Republican Senator Larry Craig of Idaho, who was arrested for disorderly conduct June 11, has decided that he will remain in the Senate for the rest of his term. The decision comes after he announced that he would resign if the judge denied his request to withdraw his guilty plea last month.
Craig’s presence in Congress is not welcomed by his own party, and seems only to keep him in the news and in the punchlines of late night talk show hosts.
Craig stated in a Sept. 1 press release that he would resign on Sept. 30 if his request were denied. The judge did deny it, but Craig decided to stay in office, contradicting his previous promise.
“I have little control over what people choose to believe, but clearly my name is important to me and my family is so very important also,” he wrote. “Having said that, to pursue my legal options, as I continue to serve Idaho, would be an unwanted and unfair distraction of my job and for my Senate colleagues. These are serious times of war and of conflict – times that deserve the Senate’s and the full nation’s attention.”
The Republican party is in an uproar about his decision to stay. Senator John Ensign of Nevada, chairman of the National Republican Senatorial Committee, demanded that Craig keep his word and leave the Senate.
“The type of behavior we are talking about here is not exactly something that I think a senator should be engaged in,” said Ensign, according to the New York Times.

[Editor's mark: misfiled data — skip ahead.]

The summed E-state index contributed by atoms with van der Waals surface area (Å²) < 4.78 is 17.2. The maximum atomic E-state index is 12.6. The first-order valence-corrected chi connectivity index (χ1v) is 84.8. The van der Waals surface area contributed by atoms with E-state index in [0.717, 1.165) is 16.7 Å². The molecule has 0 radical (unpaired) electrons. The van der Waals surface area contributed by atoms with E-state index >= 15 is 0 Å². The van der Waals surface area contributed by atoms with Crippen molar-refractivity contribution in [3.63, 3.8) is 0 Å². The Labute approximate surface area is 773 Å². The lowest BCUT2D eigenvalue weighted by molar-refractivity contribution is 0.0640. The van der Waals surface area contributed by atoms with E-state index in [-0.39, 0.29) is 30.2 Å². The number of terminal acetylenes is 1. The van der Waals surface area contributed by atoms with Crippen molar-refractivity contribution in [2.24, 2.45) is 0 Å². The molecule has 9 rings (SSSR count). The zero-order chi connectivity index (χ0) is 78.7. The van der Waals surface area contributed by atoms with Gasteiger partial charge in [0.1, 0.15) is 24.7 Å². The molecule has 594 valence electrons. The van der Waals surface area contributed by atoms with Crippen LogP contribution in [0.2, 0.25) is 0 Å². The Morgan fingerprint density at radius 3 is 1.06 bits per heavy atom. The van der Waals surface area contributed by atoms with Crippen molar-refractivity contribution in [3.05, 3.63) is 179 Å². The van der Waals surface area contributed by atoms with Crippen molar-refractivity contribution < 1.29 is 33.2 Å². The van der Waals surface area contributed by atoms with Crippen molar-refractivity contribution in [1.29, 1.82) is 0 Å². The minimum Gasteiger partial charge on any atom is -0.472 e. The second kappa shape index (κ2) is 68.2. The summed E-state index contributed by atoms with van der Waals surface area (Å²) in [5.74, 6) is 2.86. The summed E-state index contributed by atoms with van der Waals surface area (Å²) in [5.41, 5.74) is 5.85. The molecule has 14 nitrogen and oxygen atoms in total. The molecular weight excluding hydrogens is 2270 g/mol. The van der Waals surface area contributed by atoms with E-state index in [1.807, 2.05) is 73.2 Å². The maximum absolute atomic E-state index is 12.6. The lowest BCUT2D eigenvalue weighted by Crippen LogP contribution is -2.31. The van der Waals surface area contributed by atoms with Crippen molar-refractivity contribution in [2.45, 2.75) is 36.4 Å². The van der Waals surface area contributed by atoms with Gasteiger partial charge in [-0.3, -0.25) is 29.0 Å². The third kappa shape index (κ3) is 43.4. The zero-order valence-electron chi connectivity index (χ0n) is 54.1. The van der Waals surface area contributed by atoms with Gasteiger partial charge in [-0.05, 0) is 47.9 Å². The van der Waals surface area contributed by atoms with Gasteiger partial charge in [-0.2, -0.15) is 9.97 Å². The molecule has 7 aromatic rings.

The Republican party is right, and Craig’s decision wrong. Leaving the Senate quietly is the most logical step for him to take.
By deciding to stick around until January 2009, he is drawing more attention to himself. The best way Craig can get out of the scandal is to remove himself from the limelight and allow himself to fade into obscurity in the eyes of the media.
“I am extremely disappointed with the ruling issued today,” Craig said in a statement. “I am innocent of the charges against me. I continue to work with my legal team to explore my additional legal options.”
The statement insinuates that Craig was sure his request to withdraw his guilty plea would be granted. He probably had no intention of leaving Congress.
If Craig believed so fervently he was innocent, then why would he sign a document stated that he wasn’t? He was arrested in June by Minneapolis-St. Paul International Airport Police for disorderly conduct in a public bathroom. He reportedly made sexual propositions to the man in the stall next to him, who happened to be an undercover police operator. In August, Craig pleaded guilty and paid the
“The defendant, a career politician with a college education, is of at least above average intelligence,” Charles Porter, the judge who denied Craig’s request, wrote in a 27-page order. “He knew what he was saying, reading and signing.”
It wasn’t until the news of the arrest got to the public that Craig started to say he was innocent and signed the legal document by mistake.
If Craig is innocent and did nothing at all in that fateful bathroom, then there is another question to be asked: What kind of senator accidentally signs a legal document without understanding what it entails?
Either way, Craig’s political career is over. He should stop scratching at the wound and definitely stop adding salt to it. He should get out of Washington at once and try to do anything that does not involve the government or bathroom stalls.
Candace Kaw is a junior majoring in mass communications and history.